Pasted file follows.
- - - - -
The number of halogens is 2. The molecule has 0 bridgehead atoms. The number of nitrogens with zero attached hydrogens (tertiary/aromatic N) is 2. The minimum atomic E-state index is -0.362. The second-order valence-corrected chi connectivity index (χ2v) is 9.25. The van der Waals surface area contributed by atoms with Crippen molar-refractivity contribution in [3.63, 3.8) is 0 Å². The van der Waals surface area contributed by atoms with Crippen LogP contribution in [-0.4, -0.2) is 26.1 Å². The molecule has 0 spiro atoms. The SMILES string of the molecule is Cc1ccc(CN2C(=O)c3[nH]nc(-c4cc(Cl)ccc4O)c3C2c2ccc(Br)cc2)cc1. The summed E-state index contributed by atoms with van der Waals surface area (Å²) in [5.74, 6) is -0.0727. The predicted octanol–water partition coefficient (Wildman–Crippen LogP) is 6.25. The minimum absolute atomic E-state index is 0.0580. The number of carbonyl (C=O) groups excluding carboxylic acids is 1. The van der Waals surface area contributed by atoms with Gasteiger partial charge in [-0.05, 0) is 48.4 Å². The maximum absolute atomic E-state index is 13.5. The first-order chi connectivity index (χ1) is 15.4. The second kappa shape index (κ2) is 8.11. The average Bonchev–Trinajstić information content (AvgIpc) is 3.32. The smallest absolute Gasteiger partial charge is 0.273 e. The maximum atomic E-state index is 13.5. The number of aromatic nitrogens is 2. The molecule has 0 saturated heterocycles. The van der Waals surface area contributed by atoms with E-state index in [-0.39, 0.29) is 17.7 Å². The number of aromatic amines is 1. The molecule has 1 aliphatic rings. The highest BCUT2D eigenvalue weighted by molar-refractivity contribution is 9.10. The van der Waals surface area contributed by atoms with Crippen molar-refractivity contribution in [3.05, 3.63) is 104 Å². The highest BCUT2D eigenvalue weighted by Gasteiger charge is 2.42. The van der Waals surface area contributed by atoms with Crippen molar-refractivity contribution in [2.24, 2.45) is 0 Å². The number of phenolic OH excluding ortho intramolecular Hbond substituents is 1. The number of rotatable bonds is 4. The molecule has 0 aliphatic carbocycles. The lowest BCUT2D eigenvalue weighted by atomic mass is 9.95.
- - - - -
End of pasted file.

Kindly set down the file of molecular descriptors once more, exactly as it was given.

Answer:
The number of halogens is 2. The molecule has 0 bridgehead atoms. The number of nitrogens with zero attached hydrogens (tertiary/aromatic N) is 2. The minimum atomic E-state index is -0.362. The second-order valence-corrected chi connectivity index (χ2v) is 9.25. The van der Waals surface area contributed by atoms with Crippen molar-refractivity contribution in [3.63, 3.8) is 0 Å². The van der Waals surface area contributed by atoms with Crippen LogP contribution in [-0.4, -0.2) is 26.1 Å². The molecule has 0 spiro atoms. The SMILES string of the molecule is Cc1ccc(CN2C(=O)c3[nH]nc(-c4cc(Cl)ccc4O)c3C2c2ccc(Br)cc2)cc1. The summed E-state index contributed by atoms with van der Waals surface area (Å²) in [5.74, 6) is -0.0727. The predicted octanol–water partition coefficient (Wildman–Crippen LogP) is 6.25. The minimum absolute atomic E-state index is 0.0580. The number of carbonyl (C=O) groups excluding carboxylic acids is 1. The van der Waals surface area contributed by atoms with Gasteiger partial charge in [-0.05, 0) is 48.4 Å². The maximum absolute atomic E-state index is 13.5. The first-order chi connectivity index (χ1) is 15.4. The second kappa shape index (κ2) is 8.11. The average Bonchev–Trinajstić information content (AvgIpc) is 3.32. The smallest absolute Gasteiger partial charge is 0.273 e. The maximum atomic E-state index is 13.5. The number of aromatic nitrogens is 2. The molecule has 0 saturated heterocycles. The van der Waals surface area contributed by atoms with E-state index in [-0.39, 0.29) is 17.7 Å². The number of aromatic amines is 1. The molecule has 1 aliphatic rings. The highest BCUT2D eigenvalue weighted by molar-refractivity contribution is 9.10. The van der Waals surface area contributed by atoms with Crippen molar-refractivity contribution in [3.05, 3.63) is 104 Å². The highest BCUT2D eigenvalue weighted by Gasteiger charge is 2.42. The van der Waals surface area contributed by atoms with Crippen molar-refractivity contribution in [2.24, 2.45) is 0 Å². The number of phenolic OH excluding ortho intramolecular Hbond substituents is 1. The number of rotatable bonds is 4. The molecule has 0 aliphatic carbocycles. The lowest BCUT2D eigenvalue weighted by atomic mass is 9.95.